CANADA FX DEBT-Loonie weaker as oil slips, Fed looms

Mon Mar 14, 2016 4:14pm EDT
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* Canadian dollar at C$1.3267, or 75.37 U.S. cents
    * Bond prices higher across the maturity curve

 (Adds details, quotes, updates prices)
    TORONTO/OTTAWA, March 14 (Reuters) - The Canadian dollar
weakened against its U.S. counterpart on Monday as crude oil
slipped back below $40 a barrel and investors braced for policy
decisions from the U.S. Federal Reserve and other central banks.
    Oil fell around 3 percent after Iran dashed hopes of a
coordinated production freeze any time soon, returning bearish
sentiment to the market over a supply glut that has sent prices
    The Canadian dollar, which is highly sensitive to the price
of oil, fell back from the four-month high it had touched on
    Nonetheless, the currency did not weaken as much as might
have been expected given the slump in crude, said Amo Sahota,
director at Klarity FX in San Francisco.
    "Just on how much oil has moved, we haven't seen a full
correlation with the loonie itself," said Sahota. "It went along
for the journey, then decided it's going to stop."
    The Canadian dollar ended the North American
trading session at C$1.3267 to the greenback, or 75.37 U.S.
cents, weaker than the Bank of Canada's official close on Friday
of C$1.3231, or 75.58 U.S. cents.
    The currency's strongest level of the session was C$1.3213,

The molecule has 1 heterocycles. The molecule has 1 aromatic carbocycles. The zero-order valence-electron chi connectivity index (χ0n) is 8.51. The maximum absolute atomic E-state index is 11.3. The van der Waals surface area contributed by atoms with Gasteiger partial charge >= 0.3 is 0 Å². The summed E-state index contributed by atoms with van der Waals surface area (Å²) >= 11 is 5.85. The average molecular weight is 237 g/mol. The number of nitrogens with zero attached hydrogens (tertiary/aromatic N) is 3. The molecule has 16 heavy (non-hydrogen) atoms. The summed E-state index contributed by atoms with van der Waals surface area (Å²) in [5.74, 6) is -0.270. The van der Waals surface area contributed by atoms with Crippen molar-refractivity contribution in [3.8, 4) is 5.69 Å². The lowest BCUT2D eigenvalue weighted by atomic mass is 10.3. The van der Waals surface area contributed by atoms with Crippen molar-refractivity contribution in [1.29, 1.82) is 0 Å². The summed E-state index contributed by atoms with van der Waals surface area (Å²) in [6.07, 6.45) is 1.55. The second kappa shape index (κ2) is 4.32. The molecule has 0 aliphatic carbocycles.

while its weakest level was C$1.3279.
    The Bank of Japan, the Fed, the Bank of England and the
Swiss National Bank will all update their policies this week,
after the European Central Bank last week cut interest rates,
extended its asset-purchase program and pledged new cheap loans
for banks.
    The Canadian dollar, which has appreciated significantly
since a Bank of Canada decision in January to hold rates steady
rather than cut, could face pressure if the Fed reaffirms a
hiking bias on Wednesday.
    "Part of us feels like U.S. dollar-Canadian dollar is due a
decent rally," said Sahota. "If oil falters and the Fed remains
relatively hawkish ... that might just give it enough excuse to
try to squeeze U.S. dollar-Canadian dollar higher."
    The domestic economic calendar was light, with the main
report showing a rise in Canadian home prices in February that
was driven by the robust market in Vancouver. 
    Canadian government bond prices were higher across the
maturity curve, with the two-year price up 2 Canadian
cents to yield 0.583 percent and the benchmark 10-year
 rising 7 Canadian cents to yield 1.355 percent.
    The Canada-U.S. two-year bond spread was -37.7 basis points,
while the 10-year spread was -61.1 basis points.

 (Reporting by Alastair Sharp and Leah Schnurr; Editing by
Meredith Mazzilli)